(41.5)
5.5
(41.9)
8.4
(47.1)
13.8
(56.8)
18.1
(64.6)
21.8
(71.2)
26.1
(79)
27.4
(81.3)
23.7
(74.7)
18.1
(64.6)
12.7
(54.9)
7.8
(46)
15.7
(60.3)
Average low °C (°F) 1.8
(35.2)
1.9
(35.4)
4.3
(39.7)
9.8
(49.6)
14.2
(57.6)
18.6
(65.5)
23.2
(73.8)
24.3
(75.7)
20.5
(68.9)
14.3
(57.7)
8.8
(47.8)
3.9
(39)
12.1
(53.8)
Average precipitation mm (inches) 45.1
(1.776)
59.8
(2.354)
98.5
(3.878)
149.6
(5.89)
138.9
(5.469)
258.4
(10.173)
206.1
(8.114)
113.5
(4.469)
182.0
(7.165)
100.1
(3.941)
68.9
(2.713)
35.3
(1.39)
1,456.2
(57.332)
Average snowfall cm (inches) 1
(0.4)
1
(0.4)
0
(0)
0
(0)
0
(0)
0
(0)
0
(0)
0
(0)
0
(0)
0
(0)
0
(0)
0
(0)
2
(0.8)
Average relative humidity (%) 63 64 64 67 70 76 77 74 72 67 67 65 69
Mean monthly sunshine hours 140.9 135.2 173.7 178.3 199.5 155.9 183.7 213.2 157.7 172.6 148.8 138.8 1,998.3
Source: NOAA (1961-1990)[3]

Transportation

Kure station
Ondono-Seto Bridge, Kure, Hiroshima

Kure is served by the Kure Line, operated by West Japan Railway Company (JR West). It leads to Hiroshima, which is a terminal station.

There has been a municipal bus since December 1, 1942. The Kure City Transportation Bureau (Kure City Bus) started using natural gas in 2002. There is a bus route run by Hiroshima Electric Railway, too. In addition, there is Bōyo Kisen, which operates the San'yō Bus and Setouchi Sankō which runs two bus enterprises.

National Route 31 spreads out from Kure to Kaita, but the distance of the road is short. National Route 185 is connected from Kure to Mihara. This road has a view of the Inland Sea. National Route 375 is a 165-kilometre-long (103 mi) road to be connected from Kure to Ōda, Shimane. U.S. forces can use this way for their ammunition transportation. National Route 487 spreads out from Kure to the city of Hiroshima. This road crosses the Ondo Bridge, and goes around Etajima.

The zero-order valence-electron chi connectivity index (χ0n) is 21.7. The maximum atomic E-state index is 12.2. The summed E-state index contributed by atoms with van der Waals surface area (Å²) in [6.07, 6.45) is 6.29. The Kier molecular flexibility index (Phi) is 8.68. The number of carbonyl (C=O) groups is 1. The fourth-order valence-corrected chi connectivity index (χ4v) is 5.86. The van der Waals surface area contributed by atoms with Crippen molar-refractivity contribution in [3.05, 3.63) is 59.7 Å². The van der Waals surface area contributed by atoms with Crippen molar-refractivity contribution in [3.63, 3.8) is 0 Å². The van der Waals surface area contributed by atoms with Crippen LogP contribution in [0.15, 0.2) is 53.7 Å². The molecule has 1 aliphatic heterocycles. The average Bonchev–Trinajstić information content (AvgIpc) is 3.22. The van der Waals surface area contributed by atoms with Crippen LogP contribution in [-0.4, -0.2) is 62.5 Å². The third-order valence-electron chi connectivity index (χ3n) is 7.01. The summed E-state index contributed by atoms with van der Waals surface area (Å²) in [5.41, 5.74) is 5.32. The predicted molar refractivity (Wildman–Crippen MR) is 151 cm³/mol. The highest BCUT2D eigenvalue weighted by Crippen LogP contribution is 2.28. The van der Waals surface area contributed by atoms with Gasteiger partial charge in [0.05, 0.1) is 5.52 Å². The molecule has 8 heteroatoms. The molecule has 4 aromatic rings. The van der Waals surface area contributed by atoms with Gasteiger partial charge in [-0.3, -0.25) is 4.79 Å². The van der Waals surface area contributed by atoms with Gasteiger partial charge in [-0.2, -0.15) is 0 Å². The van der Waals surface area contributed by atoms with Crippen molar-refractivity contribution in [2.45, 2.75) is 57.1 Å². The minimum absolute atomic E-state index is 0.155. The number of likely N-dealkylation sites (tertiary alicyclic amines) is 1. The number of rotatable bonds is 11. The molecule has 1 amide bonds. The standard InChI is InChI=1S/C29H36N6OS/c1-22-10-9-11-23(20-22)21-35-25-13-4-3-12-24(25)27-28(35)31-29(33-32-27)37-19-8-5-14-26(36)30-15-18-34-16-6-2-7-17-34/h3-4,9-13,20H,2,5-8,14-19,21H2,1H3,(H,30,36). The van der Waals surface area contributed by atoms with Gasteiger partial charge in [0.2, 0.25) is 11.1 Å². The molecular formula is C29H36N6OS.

Though they are independent roads, separate from National Routes, there are a series of access roads toward the archipelago of the city. The Akinada Islands series of bridges conclude at Shimokamagari island, Kamikamagari island, Toyoshima, Osakishimojima, Herashima, Nakanoshima at seven bridges. Toyoshima Bridge, concluding at Toyoshima regards traffic of a ship as Kamikamagari island, and is 50 m high from the surface of the sea.

Economy

Tourism

Museums

  • Kure Municipal Museum of Art and Museum Avenue
  • Irifuneyama Memorial Museum
  • Sannose Gohonjin Art and Culture
  • Rantokaku Art Museum
  • Kurahashi-cho Nagato Museum of Shipbuilding History
  • JMSDF Kure Museum (Displaying Yūshio-class submarine Akishio), nicknamed Iron Whale Museum
  • Yamato Museum

Shrines

  • Kameyama Shrine

Historical places

Parks and gardens

Mountains

Beaches

  • Romantic Beach Karuga
  • Kajigahama Beach

Festivals

  • Kure Port Festival
  • Kure Fireworks above the Sea (late July or early August)
  • Kameyama Shrine Festival (2nd Sunday in October, and the day before)

Sister cities

As of September 2017, Kure has sister city agreements with the following cities.[7]

Sister cities

Friendship cities

Friendship ports

Notable people

Musicians

Authors

Sports

See also

References

  1. ^ Evans, David (1997). Kaigun:Strategy, Tactics and Technology in the Imperial Japanese Navy, 1887-1941. Annapolis, MD: First Naval Institute Press. p. 159. ISBN 978-0-87021-192-8.
  2. ^ Johnson, William (2006). The Pacific Campaign in World War II: From Pearl Harbor to Guadalcanal. Abingdon, Oxon: Routledge. p. 17. ISBN 978-0-415-70175-4.
  3. ^ "Kure Climate Normals 1961-1990". National Oceanic and Atmospheric Administration. Retrieved January 6, 2013.
  4. ^ "Locations." Japan Marine United. Retrieved on September 23, 2017.
  5. ^ "Location list – Japan." Disco Corporation. Retrieved on September 23, 2017.
  6. ^ "Domestic Network Base list – Manufacturing." Mitutoyo. Retrieved on September 23, 2017.
  7. ^ 呉市の姉妹友好都市・友好港 [Kure Sister Cities and Friendship Ports] (in Japanese). Japan: Kure City. 2017. Retrieved 28 September 2017.

External links

  • Official website (in Japanese)
  • Kure City Travel and Event Guide